Oh noes! Inflation!


The Wall Street Journal has an opinion piece by Arthur Laffer that shows a scary graph of the monetary base, which has surged enormously in the past year.  He suggests that this is "potentially far more inflationary" than the monetary policies of the 1970s.  I'm as worried about inflation as anybody, and agree that the Fed should already be taking steps to minimize it, but I think Laffer is off-base here.

Here's a graph much like the one in the Wall Street Journal opinion piece, showing the recent spike in the monetary base.  You can see a couple of earlier, much smaller spikes when the Fed took action in advance of Y2K and after 9/11.  Scary, no?

Except, here's a view of changes in the monetary base from 1984 to mid-2008 (i.e. until the recent spike), together with CPI inflation over the same period.  Notice a strong correlation between changes in the monetary base and future inflation?  No?  Me neither.

Okay, here's another.  This is the M2 money supply versus CPI inflation from 1984 through mid-2008.  To my eye, that at least shows some correlation--the money supply rises before inflation heats up and then drops when inflation drops.  The correlation doesn't look so hot from 1995 through 2005, but we are starting to get a better picture of what happened then--the excessive money supply growth pumped up asset prices (the dotcom bubble), while globalization held down consumer prices.

So, what does that tell us?  Maybe not a lot.  But, if M2 money supply is of at least some use for prediction future inflation, here's another look--the same graph, but this time running up to the latest data available.  The CPI rate has plummeted--the year-over-year change in prices actually going negative due to the combination of falling fuel prices, the financial collapse, and the recession.  But look at M2--the rate of change there is hardly unprecedented.  We saw similar spikes in the mid-1980s and then again when the Fed eased monetary policy in the wake of the dotcom crash.  That is liable to lead to some inflation, but it's an ordinary risk of an ordinary rate of inflation--not some huge hyperinflationary catastrophe.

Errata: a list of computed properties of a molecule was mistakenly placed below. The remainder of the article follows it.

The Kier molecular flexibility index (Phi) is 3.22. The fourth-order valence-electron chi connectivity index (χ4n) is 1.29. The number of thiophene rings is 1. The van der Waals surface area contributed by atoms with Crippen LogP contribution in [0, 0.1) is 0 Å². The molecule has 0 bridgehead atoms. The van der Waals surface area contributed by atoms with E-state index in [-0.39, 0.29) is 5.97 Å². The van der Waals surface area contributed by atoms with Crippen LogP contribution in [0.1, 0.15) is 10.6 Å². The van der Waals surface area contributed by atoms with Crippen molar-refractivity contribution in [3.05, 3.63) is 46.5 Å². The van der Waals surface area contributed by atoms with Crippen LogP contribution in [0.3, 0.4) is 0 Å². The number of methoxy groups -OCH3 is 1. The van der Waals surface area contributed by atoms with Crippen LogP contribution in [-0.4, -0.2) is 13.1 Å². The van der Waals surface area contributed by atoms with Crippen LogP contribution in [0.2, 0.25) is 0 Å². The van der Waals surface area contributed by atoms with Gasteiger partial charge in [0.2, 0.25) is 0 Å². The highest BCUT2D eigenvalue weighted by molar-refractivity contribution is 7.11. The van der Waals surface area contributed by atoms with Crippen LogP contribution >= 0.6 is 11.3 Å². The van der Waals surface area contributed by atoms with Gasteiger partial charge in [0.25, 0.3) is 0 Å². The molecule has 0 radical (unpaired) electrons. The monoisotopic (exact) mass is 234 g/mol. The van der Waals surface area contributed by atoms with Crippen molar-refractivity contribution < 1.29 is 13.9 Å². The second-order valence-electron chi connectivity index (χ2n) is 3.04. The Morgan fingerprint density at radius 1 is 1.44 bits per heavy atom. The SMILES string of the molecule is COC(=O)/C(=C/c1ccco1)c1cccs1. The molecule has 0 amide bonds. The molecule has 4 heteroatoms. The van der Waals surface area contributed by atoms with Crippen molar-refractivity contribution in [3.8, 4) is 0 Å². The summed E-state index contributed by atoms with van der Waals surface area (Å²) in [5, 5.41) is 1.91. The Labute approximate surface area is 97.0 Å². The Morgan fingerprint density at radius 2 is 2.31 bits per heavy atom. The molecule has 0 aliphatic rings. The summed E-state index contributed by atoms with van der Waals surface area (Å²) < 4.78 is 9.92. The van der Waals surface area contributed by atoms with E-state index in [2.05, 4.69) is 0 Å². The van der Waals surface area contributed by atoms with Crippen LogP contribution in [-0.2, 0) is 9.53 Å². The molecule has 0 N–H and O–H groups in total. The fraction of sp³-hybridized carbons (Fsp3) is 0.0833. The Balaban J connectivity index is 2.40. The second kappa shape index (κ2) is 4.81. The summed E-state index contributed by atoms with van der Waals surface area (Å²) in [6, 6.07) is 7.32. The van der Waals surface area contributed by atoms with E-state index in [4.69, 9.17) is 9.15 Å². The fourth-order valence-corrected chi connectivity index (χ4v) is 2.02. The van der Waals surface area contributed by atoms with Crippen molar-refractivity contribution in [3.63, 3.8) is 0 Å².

Now, I don't want to minimize the dangers of the surge in the monetary base.  If that potential for money creation is realized as actual growth in the money supply, then we can kiss the dollar good-bye.  But although the surge is unprecedented in its magnitude, there's actually a good example of the Fed managing a monetary-base spike without producing a catastrophe--the results of their actions in the run-up to Y2K. 

Concerned that the Y2K bug might take down the computers that ran the ATMs, the banks, and the communications networks that connected the banks, the Fed made sure that there was extra cash in the hands of the banks and extra reserves in the banking system, just in case.  Then, when it turned out that nearly everyone had fixed all their important Y2K bugs, they drained the excess reserves.  Here's a close-up of the monetary base and CPI during that period, showing no sign of wild swings in prices.  That's not proof that we won't have a huge inflationary spike, but it does show that it's at least possible to have large swings in monetary base growth without adverse impact on prices.

I'm worried about inflation too; I just don't think the scary monetary base graph is the reason to be scared.

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Guest's picture
Camden Spiller

The monetary increases of yesteryear were Children's Tylenol compared to the elephant tranquilizer dose the Administration is giving us now.